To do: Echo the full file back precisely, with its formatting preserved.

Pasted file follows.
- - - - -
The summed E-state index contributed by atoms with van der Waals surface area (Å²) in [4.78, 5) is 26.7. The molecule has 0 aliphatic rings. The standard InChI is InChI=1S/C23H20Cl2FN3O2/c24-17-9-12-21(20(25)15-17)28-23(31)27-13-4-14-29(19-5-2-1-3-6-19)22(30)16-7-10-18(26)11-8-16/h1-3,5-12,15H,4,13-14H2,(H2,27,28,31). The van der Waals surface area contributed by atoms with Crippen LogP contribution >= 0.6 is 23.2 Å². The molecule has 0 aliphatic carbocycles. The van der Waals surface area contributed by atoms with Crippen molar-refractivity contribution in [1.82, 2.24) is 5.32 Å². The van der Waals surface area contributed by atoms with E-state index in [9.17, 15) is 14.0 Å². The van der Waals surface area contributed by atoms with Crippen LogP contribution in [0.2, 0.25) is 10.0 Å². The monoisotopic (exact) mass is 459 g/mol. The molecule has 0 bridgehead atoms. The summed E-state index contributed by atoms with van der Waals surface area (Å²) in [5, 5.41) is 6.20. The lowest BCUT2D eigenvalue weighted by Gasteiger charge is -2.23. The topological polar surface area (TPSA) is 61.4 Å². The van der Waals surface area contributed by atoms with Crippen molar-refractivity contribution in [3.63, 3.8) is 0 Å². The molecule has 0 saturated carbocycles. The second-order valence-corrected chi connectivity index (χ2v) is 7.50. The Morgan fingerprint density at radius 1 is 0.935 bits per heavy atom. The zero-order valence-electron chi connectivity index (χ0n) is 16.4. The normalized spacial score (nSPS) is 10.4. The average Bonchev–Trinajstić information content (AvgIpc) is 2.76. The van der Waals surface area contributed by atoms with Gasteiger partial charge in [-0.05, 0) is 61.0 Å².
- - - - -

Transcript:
The summed E-state index contributed by atoms with van der Waals surface area (Å²) in [4.78, 5) is 26.7. The molecule has 0 aliphatic rings. The standard InChI is InChI=1S/C23H20Cl2FN3O2/c24-17-9-12-21(20(25)15-17)28-23(31)27-13-4-14-29(19-5-2-1-3-6-19)22(30)16-7-10-18(26)11-8-16/h1-3,5-12,15H,4,13-14H2,(H2,27,28,31). The van der Waals surface area contributed by atoms with Crippen LogP contribution >= 0.6 is 23.2 Å². The molecule has 0 aliphatic carbocycles. The van der Waals surface area contributed by atoms with Crippen molar-refractivity contribution in [1.82, 2.24) is 5.32 Å². The van der Waals surface area contributed by atoms with E-state index in [9.17, 15) is 14.0 Å². The van der Waals surface area contributed by atoms with Crippen LogP contribution in [0.2, 0.25) is 10.0 Å². The monoisotopic (exact) mass is 459 g/mol. The molecule has 0 bridgehead atoms. The summed E-state index contributed by atoms with van der Waals surface area (Å²) in [5, 5.41) is 6.20. The lowest BCUT2D eigenvalue weighted by Gasteiger charge is -2.23. The topological polar surface area (TPSA) is 61.4 Å². The van der Waals surface area contributed by atoms with Crippen molar-refractivity contribution in [3.63, 3.8) is 0 Å². The molecule has 0 saturated carbocycles. The second-order valence-corrected chi connectivity index (χ2v) is 7.50. The Morgan fingerprint density at radius 1 is 0.935 bits per heavy atom. The zero-order valence-electron chi connectivity index (χ0n) is 16.4. The normalized spacial score (nSPS) is 10.4. The average Bonchev–Trinajstić information content (AvgIpc) is 2.76. The van der Waals surface area contributed by atoms with Gasteiger partial charge in [-0.05, 0) is 61.0 Å².